India’s first ever genetic garden aims to safeguard rare species that are important for food and medicine such as Garcinia Indica a local fruit of villages in Western Ghats.
Photo: © Bioversity International/E.Hermanowicz/Flickr.com

Bioversity opens a living laboratory for rare crop and fruit diversity

The CGIAR research centre Bioversity International has opened India’s first ever genetic garden for rare crop and fruit diversity in Bangalore, India.

A living laboratory for rare fruit trees, roots, tubers and medicinal plants has opened in Bangalore/India. It is India’s first ever genetic garden to safeguard rare species that are important for food and medicine, in one of the world’s 35 global biodiversity hotspots, near the Western Ghats in the Indian Karnataka State.

According to Prem Mathur, Regional Director, Asia, Pacific, Oceania of Bioversity International, the garden will safeguard a genepool of rare species of flora endemic to the Western Ghats and will be a ‘living laboratory’ to study these species and how their different traits can be used to help improve the nutrition and livelihoods of farming households and rural communities in the region. Mathur expects a total of 60 rare fruits, 13 species of roots and tubers and 65 species of medicinal plants to be planted across the five-acre plot.

Mathur noted that many traditional and localised species had been ‘forgotten’ as the trend for modern staple crops like rice, wheat and maize dominated agricultural production and diets not only in India, but throughout the rest of the world. “With high rates of malnutrition and yields being affected by climate change, looking back to our rich plant genetic heritage can help us adapt to the future,” he writes in a press release of April 2015. “By studying differences between these species and varieties and the associated traditional knowledge of their use, we can better understand varieties which have traits that are better adapted to changing climatic conditions or are more nutritious,” he notes.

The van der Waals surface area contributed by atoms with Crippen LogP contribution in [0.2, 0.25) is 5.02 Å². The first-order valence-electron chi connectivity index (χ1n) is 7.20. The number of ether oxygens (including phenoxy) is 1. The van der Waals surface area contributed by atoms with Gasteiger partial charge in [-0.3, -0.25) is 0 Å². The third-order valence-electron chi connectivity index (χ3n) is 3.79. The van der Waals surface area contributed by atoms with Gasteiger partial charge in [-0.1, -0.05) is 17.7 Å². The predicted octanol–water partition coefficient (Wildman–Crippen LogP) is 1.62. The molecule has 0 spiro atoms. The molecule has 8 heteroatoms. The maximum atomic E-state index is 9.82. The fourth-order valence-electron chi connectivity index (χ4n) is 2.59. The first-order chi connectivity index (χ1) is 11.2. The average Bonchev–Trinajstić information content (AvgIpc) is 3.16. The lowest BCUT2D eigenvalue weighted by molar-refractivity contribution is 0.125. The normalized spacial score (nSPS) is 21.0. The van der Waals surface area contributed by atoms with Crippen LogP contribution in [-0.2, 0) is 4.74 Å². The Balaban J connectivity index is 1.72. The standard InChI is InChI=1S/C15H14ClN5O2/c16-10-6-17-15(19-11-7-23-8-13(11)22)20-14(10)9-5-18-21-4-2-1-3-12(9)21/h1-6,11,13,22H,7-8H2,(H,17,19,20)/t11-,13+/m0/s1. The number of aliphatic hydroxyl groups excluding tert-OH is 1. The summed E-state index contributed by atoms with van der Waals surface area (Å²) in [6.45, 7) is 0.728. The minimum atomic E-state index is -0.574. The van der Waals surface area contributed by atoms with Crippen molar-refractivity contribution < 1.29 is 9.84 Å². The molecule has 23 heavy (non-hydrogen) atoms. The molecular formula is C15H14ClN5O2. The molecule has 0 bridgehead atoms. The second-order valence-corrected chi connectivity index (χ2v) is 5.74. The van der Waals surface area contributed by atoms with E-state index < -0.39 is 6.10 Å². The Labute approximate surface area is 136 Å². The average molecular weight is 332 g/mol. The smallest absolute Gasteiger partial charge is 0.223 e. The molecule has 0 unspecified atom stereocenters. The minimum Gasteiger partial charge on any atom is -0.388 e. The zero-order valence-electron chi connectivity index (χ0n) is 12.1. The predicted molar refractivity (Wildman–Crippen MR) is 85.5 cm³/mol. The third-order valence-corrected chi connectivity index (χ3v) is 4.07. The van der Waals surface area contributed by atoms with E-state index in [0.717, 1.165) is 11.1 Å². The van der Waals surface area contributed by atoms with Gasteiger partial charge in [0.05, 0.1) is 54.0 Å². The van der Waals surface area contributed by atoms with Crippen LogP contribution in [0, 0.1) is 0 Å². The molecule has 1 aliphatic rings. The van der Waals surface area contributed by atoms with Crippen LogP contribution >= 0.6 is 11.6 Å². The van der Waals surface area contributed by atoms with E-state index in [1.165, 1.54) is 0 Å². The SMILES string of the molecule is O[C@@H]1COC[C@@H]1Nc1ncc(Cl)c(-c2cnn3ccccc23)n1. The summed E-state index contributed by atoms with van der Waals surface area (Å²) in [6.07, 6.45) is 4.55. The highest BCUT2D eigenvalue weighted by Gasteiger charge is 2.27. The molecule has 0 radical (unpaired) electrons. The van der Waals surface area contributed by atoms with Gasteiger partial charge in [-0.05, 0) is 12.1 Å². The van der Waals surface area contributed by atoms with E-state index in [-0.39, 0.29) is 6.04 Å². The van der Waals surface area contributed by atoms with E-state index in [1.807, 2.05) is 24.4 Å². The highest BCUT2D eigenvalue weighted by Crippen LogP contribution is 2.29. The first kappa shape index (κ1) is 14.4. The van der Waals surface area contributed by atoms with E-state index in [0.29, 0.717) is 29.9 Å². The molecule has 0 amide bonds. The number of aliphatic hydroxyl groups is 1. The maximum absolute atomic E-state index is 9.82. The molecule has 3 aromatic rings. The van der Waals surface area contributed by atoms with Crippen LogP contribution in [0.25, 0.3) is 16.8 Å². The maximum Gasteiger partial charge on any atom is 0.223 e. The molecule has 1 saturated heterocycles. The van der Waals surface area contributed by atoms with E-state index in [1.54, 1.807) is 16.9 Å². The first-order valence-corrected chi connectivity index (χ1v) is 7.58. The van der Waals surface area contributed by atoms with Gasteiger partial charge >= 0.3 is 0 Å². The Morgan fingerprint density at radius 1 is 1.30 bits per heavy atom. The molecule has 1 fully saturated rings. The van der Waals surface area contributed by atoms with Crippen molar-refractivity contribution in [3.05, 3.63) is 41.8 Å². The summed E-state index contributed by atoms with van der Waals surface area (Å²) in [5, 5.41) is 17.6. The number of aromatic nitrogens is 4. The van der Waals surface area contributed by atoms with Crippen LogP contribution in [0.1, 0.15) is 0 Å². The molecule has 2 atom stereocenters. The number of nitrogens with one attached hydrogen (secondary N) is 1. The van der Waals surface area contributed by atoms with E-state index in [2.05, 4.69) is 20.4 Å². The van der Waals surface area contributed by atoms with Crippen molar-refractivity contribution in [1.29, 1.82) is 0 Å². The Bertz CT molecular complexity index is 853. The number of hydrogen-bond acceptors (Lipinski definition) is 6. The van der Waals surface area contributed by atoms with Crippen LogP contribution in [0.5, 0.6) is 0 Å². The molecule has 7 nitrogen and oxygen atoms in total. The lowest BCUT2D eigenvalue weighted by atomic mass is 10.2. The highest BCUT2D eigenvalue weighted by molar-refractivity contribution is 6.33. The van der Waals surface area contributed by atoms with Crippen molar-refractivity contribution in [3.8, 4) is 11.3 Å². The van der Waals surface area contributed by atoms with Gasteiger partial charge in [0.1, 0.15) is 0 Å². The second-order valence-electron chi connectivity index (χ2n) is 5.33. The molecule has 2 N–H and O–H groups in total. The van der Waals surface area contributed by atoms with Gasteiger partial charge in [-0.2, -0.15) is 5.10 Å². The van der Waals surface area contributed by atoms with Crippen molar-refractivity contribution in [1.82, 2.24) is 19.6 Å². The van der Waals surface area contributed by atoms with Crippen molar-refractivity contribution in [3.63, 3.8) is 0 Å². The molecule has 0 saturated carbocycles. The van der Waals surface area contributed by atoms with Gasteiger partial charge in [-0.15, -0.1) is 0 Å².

At the opening ceremony of the fruit garden, several distinguished guests planted a fruit tree that is commonly found in the region together with other plants such as jackfruit, custard apple, Indian gooseberry, jamun, mangosteen, tamarind, wood apple, pomelo, karonda and water apple.

“Thanks to the generous support of the University of Horticultural Science (UHS), in Bagalkot, Karnataka, we have these facilities situated on campus both in terms of office space and land for the genetic garden,” stresses Mathur, adding that this gives the project direct access to expert professors, and to MSc and PhD students, who can learn why these endemic species are so important for the region’s future. “I really see this as a ‘win-win’ situation for exchanging knowledge and ultimately also a ‘win-win’ situation for species diversity and the rural communities who depend on it for their food and livelihoods,” writes Mathur. “We can also monitor more closely the research we are carrying out in the region, such as work with local partners to improve the nutritional and livelihood security of smallholder farming families through better use of both cultivated and lesser known tropical fruit tree diversity.

”According to Mathur, Bioversity International has a long history of working on how agricultural biodiversity can contribute to food and nutrition security in India, with the support of the Indian Council of Agricultural Research (ICAR). Giving an example, he cited a ten-year project to promote minor millets in four districts of India, including Karnataka, in terms of their nutritional content, their resilience to dry conditions and their income generation opportunities.

For more information, please contact Prem Mathur, Bioversity International  

(Bioversity/wi)